Tuesday, July 23, 2013

Psychological and Spiritual Post-Cult Recovery: Reconsidered View (Part 1)

Previously, I made a distinct separation between psychological and spiritual post-cult recovery on this blog. Eventually, I came to conclusion that I should not make this distinction.

First, let me give some definitions. I define psychological post-cult recovery as recovery from post-cult psychological problems, which are manifested in the secular realm, though also might be manifested in the religious realm. I define spiritual post-cult recovery as recovery from post-cult psychological problems, which are manifested only in the religious realm.

Let me give an illustration. Some of the common post-cult psychological problems are triggers and phobias. Among the problems that I had to deal with after I left the cult, were: 1) being triggered when I read the Bible; 2) phobia of celebrating Christmas; 3) phobia of going to church. These problems (triggers and phobias) were post-cult psychological problems, but they were manifested only in the religious realm, that is, only when I tried to do some religious activity: to read the Bible, to go to church or to celebrate Christmas. These problems were not manifested outside of religion.

Previously, I considered dealing with such kind of problems as spiritual recovery. I considered dealing with other problems, which are manifested outside of religion, as psychological recovery. I believed that in order to recover from cults, it is necessary to get rid of the psychological problems that are manifested outside of religion, but I considered that it is optional to get rid of the psychological problems that are manifested only in connection with religion.

I do not think it was a correct approach. Triggers and phobias are still triggers and phobias, regardless of whether they are manifested outside of religion or not. So, I believe that anti-cult psychological problems should be dealt with regardless of where they are manifested.

The reason why I made a separation between them was that secular mental health professionals in the anti-cult field usually do not pay attention to the post-cult psychological problems, which are manifested only in connection with religion or religious activity. Many books on post-cult recovery neglect these problems completely.

Paul Martin, the founder of Wellspring center, addressed both the post-cult problems as I considered as a part of psychological recovery and those that I considered as a part of spiritual recovery. In Chapter 10, Post-cult Recovery: Assessment and Rehabilitation in the book Recovery from Cults: Help for Victims of Psychological and Spiritual Abuse (edited by Michael D. Langone), he described how both kinds of problems were dealt with in Wellspring program of recovery. He did not make a separation between these two kinds of issues, and now I agree with his approach much more.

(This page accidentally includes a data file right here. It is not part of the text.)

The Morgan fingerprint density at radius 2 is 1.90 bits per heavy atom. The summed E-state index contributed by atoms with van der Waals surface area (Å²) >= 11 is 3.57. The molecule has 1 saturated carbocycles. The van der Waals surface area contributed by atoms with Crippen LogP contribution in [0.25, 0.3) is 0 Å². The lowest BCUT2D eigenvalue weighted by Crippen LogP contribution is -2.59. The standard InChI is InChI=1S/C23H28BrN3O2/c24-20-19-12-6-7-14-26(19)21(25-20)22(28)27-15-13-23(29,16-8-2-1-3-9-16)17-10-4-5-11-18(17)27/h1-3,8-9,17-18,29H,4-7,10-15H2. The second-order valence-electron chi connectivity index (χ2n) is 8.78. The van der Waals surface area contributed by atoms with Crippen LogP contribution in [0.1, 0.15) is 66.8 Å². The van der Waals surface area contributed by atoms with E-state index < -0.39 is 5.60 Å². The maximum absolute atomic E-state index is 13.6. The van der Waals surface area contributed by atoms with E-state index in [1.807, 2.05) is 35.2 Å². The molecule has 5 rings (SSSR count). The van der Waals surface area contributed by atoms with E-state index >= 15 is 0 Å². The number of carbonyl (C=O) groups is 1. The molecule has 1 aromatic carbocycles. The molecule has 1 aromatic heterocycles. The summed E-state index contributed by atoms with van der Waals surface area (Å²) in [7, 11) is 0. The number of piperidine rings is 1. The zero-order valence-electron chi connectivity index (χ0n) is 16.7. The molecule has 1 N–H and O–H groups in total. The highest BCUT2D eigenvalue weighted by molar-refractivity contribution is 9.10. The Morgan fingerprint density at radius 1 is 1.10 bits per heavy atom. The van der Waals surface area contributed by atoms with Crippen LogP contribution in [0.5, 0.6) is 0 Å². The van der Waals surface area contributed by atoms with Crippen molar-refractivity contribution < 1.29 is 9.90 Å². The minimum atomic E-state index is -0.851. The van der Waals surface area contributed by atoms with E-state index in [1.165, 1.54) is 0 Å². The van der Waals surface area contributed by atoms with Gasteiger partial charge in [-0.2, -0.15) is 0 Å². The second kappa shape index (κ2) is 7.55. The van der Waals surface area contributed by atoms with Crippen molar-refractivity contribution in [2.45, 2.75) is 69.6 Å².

A number of ex-member of Bible-based cults and abusive churches leave religion completely. It is not a secret that most of them leave it because they feel pain from their former cult involvement, feel that religion triggers them, and have other post-cult psychological problems related to religion. They think that their leaving religion will help them. Secular mental health professionals who counsel ex-members of these groups usually see nothing wrong with their leaving religion. Some mental health professionals even promote atheism or secularism as a safe and better option.

The problem with this approach is that some post-cult psychological problems never dealt with. They are simply put away and forgotten, but not got rid of. So, it seems that people who never deal with these problems never fully recover. They still have some post-cult psychological problems that they never dealt with. The problem here is not that these people left religion. The problem is that they still have some post-cult psychological problems, which they neglect completely.

When people had carefully dealt with these problems and then decided to leave religion, it is a completely different situation. But I do not know if there are such people. According to my observation, when ex-members of Bible cults and abusive churches deal with post-cult psychological problems related to religion, they eventually restore their faith in God. When they do not deal with these problems, they remain atheists or agnostics.

Although I previously believed that it is necessary to deal with post-cult psychological problems that are manifested outside of religion, but not necessary to deal with those that have to do with religion, I think it was a wrong idea. I believe that both kinds of problems should be dealt with in order to be fully recovered. I also think now that these two sets of problems should not be separated, that is, I believe that psychological recovery and spiritual recovery should not be separated. It is one post-cult recovery, not two post-cult recoveries.